Allyship in the workplace: how majority groups can support minority groups
Opinion: Career Leaders
Media companies need to be doing more to create a diverse and thriving workforce.
A desire to support minority groups within workplaces is becoming more commonplace, but many businesses are still falling short of eradicating discrimination.
A recent report found that 36% of UK adults have experienced discrimination in the workplace — a figure that rises to more than 50% amongst US employees. Equally as concerning, only 54% of those who reported discrimination internally had their issue fully resolved.
It’s clear that allyship in the workplace is needed now more than ever. Employers have to be willing to change the way they run their businesses, and employees in privileged positions must become better at calling out the behaviours around them.
This isn’t about targeting or blaming those of privilege, but showing them how they can become true allies. Even with the best of intentions, sometimes people don’t appropriately reflect on their own — or their colleagues’ — actions. This is highlighted by the fact that only 29% of people speak up when they witness bias, while almost a third completely ignore it.
Something has to change.
A positive work environment
The most successful workforces are the ones where diverse voices from different backgrounds, races, genders, ages, neurodivergences, etc, can work together in an environment where all of their ideas and concerns are equally considered. Creating this culture has to start at the top of the business.
Employers have a duty not just to their employees, but to the future of their businesses. This duty means creating a workplace that is accepting and inclusive.
Creating this environment starts with employers ensuring they are giving the same opportunities to everybody across the company. Minority groups often feel they have to change who they are to have any chance of progressing, however talented they may be. This can cause doubts over whether they feel they truly belong in the organization.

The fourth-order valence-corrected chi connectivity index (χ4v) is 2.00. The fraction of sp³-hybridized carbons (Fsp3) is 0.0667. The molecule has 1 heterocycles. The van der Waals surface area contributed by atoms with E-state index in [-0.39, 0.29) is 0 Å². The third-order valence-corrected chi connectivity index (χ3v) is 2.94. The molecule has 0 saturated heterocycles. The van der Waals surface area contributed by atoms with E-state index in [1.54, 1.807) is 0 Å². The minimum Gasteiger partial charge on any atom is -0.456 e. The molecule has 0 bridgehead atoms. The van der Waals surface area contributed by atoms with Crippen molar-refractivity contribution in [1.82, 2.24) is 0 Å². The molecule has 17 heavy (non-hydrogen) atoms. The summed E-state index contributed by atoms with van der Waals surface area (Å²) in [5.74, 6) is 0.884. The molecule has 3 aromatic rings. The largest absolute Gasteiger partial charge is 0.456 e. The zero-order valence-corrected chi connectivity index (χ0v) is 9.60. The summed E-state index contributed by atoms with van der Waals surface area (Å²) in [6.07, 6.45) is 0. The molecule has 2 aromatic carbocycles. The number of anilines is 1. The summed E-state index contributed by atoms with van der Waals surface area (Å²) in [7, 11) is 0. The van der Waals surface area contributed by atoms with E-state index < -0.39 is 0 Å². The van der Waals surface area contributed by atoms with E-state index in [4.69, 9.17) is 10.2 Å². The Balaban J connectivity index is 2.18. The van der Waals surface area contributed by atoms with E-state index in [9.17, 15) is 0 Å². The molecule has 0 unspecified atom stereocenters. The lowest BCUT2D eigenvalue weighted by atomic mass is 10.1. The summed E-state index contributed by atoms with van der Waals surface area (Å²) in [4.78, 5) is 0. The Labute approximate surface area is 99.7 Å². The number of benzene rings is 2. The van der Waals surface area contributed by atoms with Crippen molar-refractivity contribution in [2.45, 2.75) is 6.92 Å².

The hurdles placed in front of “less privileged” employees should not be greater in number than the ones in front of privileged individuals. If a person is talented enough and deserving of an increase in pay and/or a promotion, how good they are at their job should be the only characteristic that’s looked at.
Employers should consider forming internal working committees dedicated to minority groups. These groups can regularly meet and come up with a range of ideas to promote a more inclusive workplace where everybody’s needs are taken into consideration. They can also help to provide an education to the wider team about what actions may be deemed inappropriate, and help all staff to learn more about each other.
Employers can take this a step further by ensuring they listen and address any concerns that are raised to them — whether they can relate to discrimination or otherwise. That may sound like an obvious point, but quite clearly many employers don’t take the issues raised with them seriously enough.
Being a true ally
The responsibility to create an environment that is welcoming to everybody isn’t just down to employers. Everybody is an adult at the end of the day. Being an ally means not standing by and waiting for somebody else to take action.
Employees need to become active bystanders. If they hear something that they perceive to be discriminatory in any way, they should be calling it out. Sometimes they may feel uncomfortable speaking up in the moment — many people actively avoid confrontation. But even bringing it up with a boss, HR, or head of people at the earliest possible convenience goes a long way to putting an end to those biases in a workplace.
This also means employees should not just call out their peers, but also their bosses if they are showing biases. Though perhaps even more difficult than calling out peers, to create a positive work environment, any discrimination should be equally highlighted both from the bottom-up as it is from the top-down.
The media and advertising industry has made strides toward becoming more inclusive and, though generally moving in the right direction, it still has a long way to go. It’s up to all people within majority groups to ensure they are working toward creating a more positive environment for their peers from minority groups. Having a happy and diverse workforce is not just a positive step for the world, but one toward a thriving business.
Sally Laycock is UK CEO at Incubeta.